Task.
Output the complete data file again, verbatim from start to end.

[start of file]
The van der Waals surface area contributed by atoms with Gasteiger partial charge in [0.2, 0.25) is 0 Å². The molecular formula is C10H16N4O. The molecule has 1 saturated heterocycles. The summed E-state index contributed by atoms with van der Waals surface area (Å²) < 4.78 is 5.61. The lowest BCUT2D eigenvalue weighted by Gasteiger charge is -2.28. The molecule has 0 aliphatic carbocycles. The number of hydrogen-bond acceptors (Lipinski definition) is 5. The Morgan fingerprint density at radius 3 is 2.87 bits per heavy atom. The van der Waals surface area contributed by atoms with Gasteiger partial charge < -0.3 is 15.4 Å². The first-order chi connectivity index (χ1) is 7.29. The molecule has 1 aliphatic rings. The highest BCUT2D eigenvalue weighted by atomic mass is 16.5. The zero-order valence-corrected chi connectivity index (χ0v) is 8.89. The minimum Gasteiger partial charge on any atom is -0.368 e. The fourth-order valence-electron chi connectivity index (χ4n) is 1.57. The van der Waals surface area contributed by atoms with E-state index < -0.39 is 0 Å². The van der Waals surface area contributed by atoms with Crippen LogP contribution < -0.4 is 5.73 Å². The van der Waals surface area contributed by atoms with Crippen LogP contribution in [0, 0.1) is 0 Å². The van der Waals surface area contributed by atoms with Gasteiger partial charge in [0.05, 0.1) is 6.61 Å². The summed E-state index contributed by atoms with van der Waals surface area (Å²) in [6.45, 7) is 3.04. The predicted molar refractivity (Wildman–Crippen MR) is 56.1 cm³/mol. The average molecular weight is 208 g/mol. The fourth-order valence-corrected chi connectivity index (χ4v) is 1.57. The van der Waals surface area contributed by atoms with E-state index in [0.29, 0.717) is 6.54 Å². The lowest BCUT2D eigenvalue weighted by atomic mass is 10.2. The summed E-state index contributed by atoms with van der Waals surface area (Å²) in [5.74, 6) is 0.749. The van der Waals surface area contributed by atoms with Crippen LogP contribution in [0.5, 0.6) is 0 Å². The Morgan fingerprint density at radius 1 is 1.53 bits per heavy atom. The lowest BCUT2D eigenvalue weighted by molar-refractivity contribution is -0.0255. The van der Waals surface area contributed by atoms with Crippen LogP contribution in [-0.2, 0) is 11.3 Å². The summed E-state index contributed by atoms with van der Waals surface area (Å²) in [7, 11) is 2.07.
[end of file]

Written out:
The van der Waals surface area contributed by atoms with Gasteiger partial charge in [0.2, 0.25) is 0 Å². The molecular formula is C10H16N4O. The molecule has 1 saturated heterocycles. The summed E-state index contributed by atoms with van der Waals surface area (Å²) < 4.78 is 5.61. The lowest BCUT2D eigenvalue weighted by Gasteiger charge is -2.28. The molecule has 0 aliphatic carbocycles. The number of hydrogen-bond acceptors (Lipinski definition) is 5. The Morgan fingerprint density at radius 3 is 2.87 bits per heavy atom. The van der Waals surface area contributed by atoms with Gasteiger partial charge < -0.3 is 15.4 Å². The first-order chi connectivity index (χ1) is 7.29. The molecule has 1 aliphatic rings. The highest BCUT2D eigenvalue weighted by atomic mass is 16.5. The zero-order valence-corrected chi connectivity index (χ0v) is 8.89. The minimum Gasteiger partial charge on any atom is -0.368 e. The fourth-order valence-electron chi connectivity index (χ4n) is 1.57. The van der Waals surface area contributed by atoms with E-state index < -0.39 is 0 Å². The van der Waals surface area contributed by atoms with Crippen LogP contribution < -0.4 is 5.73 Å². The van der Waals surface area contributed by atoms with Crippen LogP contribution in [0, 0.1) is 0 Å². The van der Waals surface area contributed by atoms with Gasteiger partial charge in [0.05, 0.1) is 6.61 Å². The summed E-state index contributed by atoms with van der Waals surface area (Å²) in [6.45, 7) is 3.04. The predicted molar refractivity (Wildman–Crippen MR) is 56.1 cm³/mol. The average molecular weight is 208 g/mol. The fourth-order valence-corrected chi connectivity index (χ4v) is 1.57. The van der Waals surface area contributed by atoms with E-state index in [0.29, 0.717) is 6.54 Å². The lowest BCUT2D eigenvalue weighted by atomic mass is 10.2. The summed E-state index contributed by atoms with van der Waals surface area (Å²) in [5.74, 6) is 0.749. The van der Waals surface area contributed by atoms with Crippen LogP contribution in [0.5, 0.6) is 0 Å². The Morgan fingerprint density at radius 1 is 1.53 bits per heavy atom. The lowest BCUT2D eigenvalue weighted by molar-refractivity contribution is -0.0255. The van der Waals surface area contributed by atoms with Crippen LogP contribution in [-0.2, 0) is 11.3 Å². The summed E-state index contributed by atoms with van der Waals surface area (Å²) in [7, 11) is 2.07.